source standard itself. 'Description' fields are not intended to be
the localized English names for the subtags. Localization or
translation of language tag and subtag descriptions is out of scope
of this document.
For subtags taken from a source standard (such as ISO 639 or ISO
15924), the 'Description' fields in the record are also initially
taken from that source standard. Multiple descriptions in the source
standard are split into separate 'Description' fields. The source
standard's descriptions MAY be edited or modified, either prior to
insertion or via the registration process, and additional or
extraneous descriptions omitted or removed. Each 'Description' field
MUST be unique within the record in which it appears, and formatting
variations of the same description SHOULD NOT occur in that specific
record. For example, while the ISO 639-1 code 'fy' has both the
description "Western Frisian" and the description "Frisian, Western"
in that standard, only one of these descriptions appears in the
To help ensure that users do not become confused about which subtag
to use, 'Description' fields assigned to a record of any specific
type ('language', 'extlang', 'script', and so on) MUST be unique
within that given record type with the following exception: if a
particular 'Description' field occurs in multiple records of a given
type, then at most one of the records can omit the 'Deprecated'
field. All deprecated records that share a 'Description' MUST have
the same 'Preferred-Value', and all non-deprecated records MUST be
that 'Preferred-Value'. This means that two records of the same type
that share a 'Description' are also semantically equivalent and no
more than one record with a given 'Description' is preferred for that
For example, consider the 'language' subtags 'zza' (Zaza) and 'diq'
(Dimli). It so happens that 'zza' is a macrolanguage enclosing 'diq'
and thus also has a description in ISO 639-3 of "Dimli". This
description was edited to read "Dimli (macrolanguage)" in the
registry record for 'zza' to prevent a collision.
By contrast, the subtags 'he' and 'iw' share a 'Description' value of
"Hebrew"; this is permitted because 'iw' is deprecated and its
'Preferred-Value' is 'he'.
For fields of type 'language', the first 'Description' field
appearing in the registry corresponds whenever possible to the
Reference Name assigned by ISO 639-3. This helps facilitate cross-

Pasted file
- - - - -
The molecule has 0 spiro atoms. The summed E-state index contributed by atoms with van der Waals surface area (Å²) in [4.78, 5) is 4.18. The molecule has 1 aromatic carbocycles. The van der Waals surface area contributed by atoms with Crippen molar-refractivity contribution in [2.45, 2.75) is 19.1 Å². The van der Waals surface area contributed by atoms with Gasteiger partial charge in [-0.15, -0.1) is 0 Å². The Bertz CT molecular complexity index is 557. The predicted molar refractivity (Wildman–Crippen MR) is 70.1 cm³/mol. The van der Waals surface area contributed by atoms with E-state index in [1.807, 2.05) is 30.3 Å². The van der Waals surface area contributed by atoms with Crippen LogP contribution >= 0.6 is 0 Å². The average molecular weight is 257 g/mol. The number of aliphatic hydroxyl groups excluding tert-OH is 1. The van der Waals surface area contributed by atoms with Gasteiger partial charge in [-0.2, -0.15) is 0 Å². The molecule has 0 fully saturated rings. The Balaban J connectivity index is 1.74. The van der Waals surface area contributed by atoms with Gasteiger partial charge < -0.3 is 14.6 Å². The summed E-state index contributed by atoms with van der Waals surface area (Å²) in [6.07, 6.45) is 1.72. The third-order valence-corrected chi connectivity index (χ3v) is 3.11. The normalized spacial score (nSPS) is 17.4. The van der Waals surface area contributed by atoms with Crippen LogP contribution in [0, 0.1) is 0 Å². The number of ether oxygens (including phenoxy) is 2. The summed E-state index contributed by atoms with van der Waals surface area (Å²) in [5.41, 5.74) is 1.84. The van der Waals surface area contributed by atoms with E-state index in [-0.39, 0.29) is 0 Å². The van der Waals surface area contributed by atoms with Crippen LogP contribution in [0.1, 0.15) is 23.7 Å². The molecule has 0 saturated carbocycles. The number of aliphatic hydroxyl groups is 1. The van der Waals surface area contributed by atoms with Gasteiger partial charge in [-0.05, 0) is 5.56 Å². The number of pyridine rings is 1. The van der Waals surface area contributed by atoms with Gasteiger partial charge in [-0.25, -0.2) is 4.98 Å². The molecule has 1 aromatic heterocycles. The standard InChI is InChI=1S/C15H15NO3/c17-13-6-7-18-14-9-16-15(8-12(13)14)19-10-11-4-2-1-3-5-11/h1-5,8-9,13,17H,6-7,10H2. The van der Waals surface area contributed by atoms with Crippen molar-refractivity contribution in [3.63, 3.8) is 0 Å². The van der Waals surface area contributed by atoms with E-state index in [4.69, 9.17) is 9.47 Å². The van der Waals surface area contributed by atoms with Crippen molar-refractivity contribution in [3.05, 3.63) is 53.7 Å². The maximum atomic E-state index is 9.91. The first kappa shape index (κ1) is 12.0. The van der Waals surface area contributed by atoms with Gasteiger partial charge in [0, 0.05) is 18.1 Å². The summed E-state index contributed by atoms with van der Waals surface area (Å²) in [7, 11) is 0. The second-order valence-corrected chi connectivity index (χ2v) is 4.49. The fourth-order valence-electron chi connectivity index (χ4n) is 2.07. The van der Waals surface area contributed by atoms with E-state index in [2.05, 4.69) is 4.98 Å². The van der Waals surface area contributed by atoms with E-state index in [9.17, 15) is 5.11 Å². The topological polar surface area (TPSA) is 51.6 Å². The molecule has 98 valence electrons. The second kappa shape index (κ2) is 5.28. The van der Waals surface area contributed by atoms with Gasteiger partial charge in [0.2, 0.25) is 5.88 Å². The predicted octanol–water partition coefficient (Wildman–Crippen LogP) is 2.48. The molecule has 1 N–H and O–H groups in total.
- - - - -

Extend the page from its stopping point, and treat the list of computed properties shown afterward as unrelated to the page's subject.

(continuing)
referencing between ISO 639 and the registry.
When creating or updating a record due to the action of one of the
source standards, the Language Subtag Reviewer MAY edit descriptions
to correct irregularities in formatting (such as misspellings,
inappropriate apostrophes or other punctuation, or excessive or
missing spaces) prior to submitting the proposed record to the
firstname.lastname@example.org list for consideration.
3.1.6. Deprecated Field
The field 'Deprecated' contains the date the record was deprecated
and MAY be added, changed, or removed from any record via the
maintenance process described in Section 3.3 or via the registration
process described in Section 3.5. Usually, the addition of a
'Deprecated' field is due to the action of one of the standards
bodies, such as ISO 3166, withdrawing a code. Although valid in
language tags, subtags and tags with a 'Deprecated' field are
deprecated, and validating processors SHOULD NOT generate these
subtags. Note that a record that contains a 'Deprecated' field and
no corresponding 'Preferred-Value' field has no replacement mapping.
In some historical cases, it might not have been possible to
reconstruct the original deprecation date. For these cases, an
approximate date appears in the registry. Some subtags and some
grandfathered or redundant tags were deprecated before the initial
creation of the registry. The exact rules for this appear in Section
2 of [RFC4645]. Note that these records have a 'Deprecated' field
with an earlier date then the corresponding 'Added' field!
3.1.7. Preferred-Value Field
The field 'Preferred-Value' contains a mapping between the record in
which it appears and another tag or subtag (depending on the record's
'Type'). The value in this field is used for canonicalization (see
Section 4.5). In cases where the subtag or tag also has a
'Deprecated' field, then the 'Preferred-Value' is RECOMMENDED as the
best choice to represent the value of this record when selecting a
Records containing a 'Preferred-Value' fall into one of these four
1. ISO 639 language codes that were later withdrawn in favor of
other codes. These values are mostly a historical curiosity.
The 'he'/'iw' pairing above is an example of this.
2. Subtags (with types other than language or extlang) taken from
codes or values that have been withdrawn in favor of a new code.
In particular, this applies to region subtags taken from ISO
3166-1, because sometimes a country will change its name or
administration in such a way that warrants a new region code. In
some cases, countries have reverted to an older name, which might
already be encoded. For example, the subtag 'ZR' (Zaire) was
replaced by the subtag 'CD' (Democratic Republic of the Congo)
when that country's name was changed.
3. Tags or subtags that have become obsolete because the values they
represent were later encoded. Many of the grandfathered or
redundant tags were later encoded by ISO 639, for example, and
fall into this grouping. For example, "i-klingon" was deprecated
when the subtag 'tlh' was added. The record for "i-klingon" has
a 'Preferred-Value' of 'tlh'.
4. Extended language subtags always have a mapping to their
identical primary language subtag. For example, the extended
language subtag 'yue' (Cantonese) can be used to form the tag
"zh-yue". It has a 'Preferred-Value' mapping to the primary